Hot Moment is the lesbian photography exhibition you need to see
Exhibiting the work of Tessa Boffin, Ingrid Pollard and Jill Posener, Auto Italia’s new show proves that queer identity is as political as it is personal.
There are few creative mediums quite as able to disturb the neat, linear passage of time as photography. While an image is the product of a given moment, sometimes, what it captures can resonate so faithfully with the context in which it’s viewed that past and present seem to coalesce. It’s a feeling you'll often experience on viewing Hot Moment, the newly-opened show at East London artist-run gallery Auto Italia.
Curated by Radclyffe Hall, a “concomitant group of artists and writers dedicated to exploring culture, aesthetics and learning through the lens of contemporary feminism”, Hot Moment exhibits the works of Tessa Boffin, Ingrid Pollard and Jill Posener, “three photographers for whom lesbian identity was never a coherent category to be straightforwardly translated to image by the camera."
But perhaps more crucially, the show constitutes a densely layered snapshot of an era in which the marginality of queer identity and experience encouraged the development of radical forms of expression, both away from and within full sight of the mainstream. Hot Moment, as Radclyffe continues, is “an exhibition of dyke photography made on the threshold of intimacy and public life during the 1980s and 90s in London.”
Those with keen eyes for British socio-political history will clock that the dates given above neatly overlap with some of the most right-leaning years in the country’s post-war history, bringing decades of institutional prejudice with them. "Hot Moment engages with many of the key political struggles in late 20th-century Britain: feminist battles over reproductive rights, the onset of HIV/AIDS in the UK, the legislation and consequences of Section 28," explains the curatorial body.
Though these conditions may have been specific to the UK’s Thatcher-era, the use of photography as a means of rallying against systemic oppression still resonates across the world today. “The political discord of the 80s and 90s was never fully resolved, and today we are seeing the legacy of these struggles surface again in the form of transphobia, racial profiling, the erosion of immigrant rights, religious discrimination, and a swing to the right,” Radclyffe continues. “The exhibition also shows how photography could serve as an arena in which to retreat from these conflicts and form creative communities in spite of mainstream politics.”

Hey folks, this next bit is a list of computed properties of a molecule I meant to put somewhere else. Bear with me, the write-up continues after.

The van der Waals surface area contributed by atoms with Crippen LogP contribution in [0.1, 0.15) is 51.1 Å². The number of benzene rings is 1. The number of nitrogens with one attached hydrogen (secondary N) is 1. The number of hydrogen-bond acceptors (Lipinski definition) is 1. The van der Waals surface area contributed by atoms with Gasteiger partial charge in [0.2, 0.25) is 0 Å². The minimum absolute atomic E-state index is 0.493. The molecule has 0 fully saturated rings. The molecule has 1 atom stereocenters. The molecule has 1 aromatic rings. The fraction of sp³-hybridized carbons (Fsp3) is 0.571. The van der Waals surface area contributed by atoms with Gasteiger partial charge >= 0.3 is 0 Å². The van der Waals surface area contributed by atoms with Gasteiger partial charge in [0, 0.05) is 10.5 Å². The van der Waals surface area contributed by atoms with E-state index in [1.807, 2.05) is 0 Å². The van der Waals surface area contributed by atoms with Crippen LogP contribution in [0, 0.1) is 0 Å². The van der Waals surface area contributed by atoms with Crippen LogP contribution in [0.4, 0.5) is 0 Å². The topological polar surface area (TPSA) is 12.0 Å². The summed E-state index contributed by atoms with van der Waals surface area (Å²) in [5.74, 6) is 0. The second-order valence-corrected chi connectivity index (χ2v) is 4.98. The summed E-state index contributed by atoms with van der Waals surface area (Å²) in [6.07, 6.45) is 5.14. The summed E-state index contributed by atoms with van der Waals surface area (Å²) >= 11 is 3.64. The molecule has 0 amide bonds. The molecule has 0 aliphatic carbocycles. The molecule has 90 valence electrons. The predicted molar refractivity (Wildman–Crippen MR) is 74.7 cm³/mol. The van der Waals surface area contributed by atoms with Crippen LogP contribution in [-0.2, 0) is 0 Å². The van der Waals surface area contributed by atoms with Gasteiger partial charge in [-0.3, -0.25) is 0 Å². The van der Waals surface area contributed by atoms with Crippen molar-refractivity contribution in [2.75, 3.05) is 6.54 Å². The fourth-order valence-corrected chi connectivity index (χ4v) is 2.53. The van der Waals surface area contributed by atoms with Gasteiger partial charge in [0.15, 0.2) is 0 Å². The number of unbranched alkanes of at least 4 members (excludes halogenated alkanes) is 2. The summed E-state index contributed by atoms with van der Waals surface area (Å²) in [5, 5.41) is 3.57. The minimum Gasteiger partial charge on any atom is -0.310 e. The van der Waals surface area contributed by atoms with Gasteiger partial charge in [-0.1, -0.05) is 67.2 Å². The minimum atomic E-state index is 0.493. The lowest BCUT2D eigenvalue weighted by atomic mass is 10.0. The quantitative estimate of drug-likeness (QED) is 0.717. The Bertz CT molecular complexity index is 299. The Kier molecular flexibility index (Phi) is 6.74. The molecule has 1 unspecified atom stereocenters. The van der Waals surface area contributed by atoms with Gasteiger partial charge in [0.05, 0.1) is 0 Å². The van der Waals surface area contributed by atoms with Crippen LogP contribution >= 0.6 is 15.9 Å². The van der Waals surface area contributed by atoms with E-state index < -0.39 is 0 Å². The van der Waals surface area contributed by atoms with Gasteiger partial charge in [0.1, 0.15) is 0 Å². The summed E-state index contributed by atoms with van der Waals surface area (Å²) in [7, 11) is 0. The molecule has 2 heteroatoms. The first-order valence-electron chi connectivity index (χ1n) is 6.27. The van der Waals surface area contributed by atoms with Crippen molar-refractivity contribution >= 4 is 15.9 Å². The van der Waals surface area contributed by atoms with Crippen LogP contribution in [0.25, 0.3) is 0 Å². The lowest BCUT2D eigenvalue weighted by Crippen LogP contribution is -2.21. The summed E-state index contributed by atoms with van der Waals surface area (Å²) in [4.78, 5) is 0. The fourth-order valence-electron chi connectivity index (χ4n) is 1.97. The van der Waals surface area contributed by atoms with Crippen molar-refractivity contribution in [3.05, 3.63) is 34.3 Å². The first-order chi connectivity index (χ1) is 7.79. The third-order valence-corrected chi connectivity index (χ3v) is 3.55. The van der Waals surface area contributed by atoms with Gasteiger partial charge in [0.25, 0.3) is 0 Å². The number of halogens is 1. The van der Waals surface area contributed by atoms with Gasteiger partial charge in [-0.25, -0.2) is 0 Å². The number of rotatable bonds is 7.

Terms like ‘arena’, ‘retreat’ and ‘community’ feel particularly salient when looking at the work of Ingrid Pollard, whose mixed media contribution to Hot Matter comprises artefacts of “collective activism from the 1980s and 1990s by black women,” including “documentation of Club Sauda, street performance, and interviews with writer Audre Lorde.” It’s in the first of these that we most clearly see the means by which bodies that exist at harsh intersections of mainstream oppression embraced their marginal status to create spaces of active self-reclamation, celebration and support.
“Club Sauda was a monthly club night run by and for black women. We did it all: the publicity, all the background stuff like the lighting and sound etc for events, which usually took place at the A Women’s Place near Holborn,” says Ingrid. “The first part of the evening was a series of performances. Over the years this included singing, dance, poetry, comedy, mime and more. The rest of the evening was DJs and dancing. Some women came just for the performances and some stayed for the whole evening.”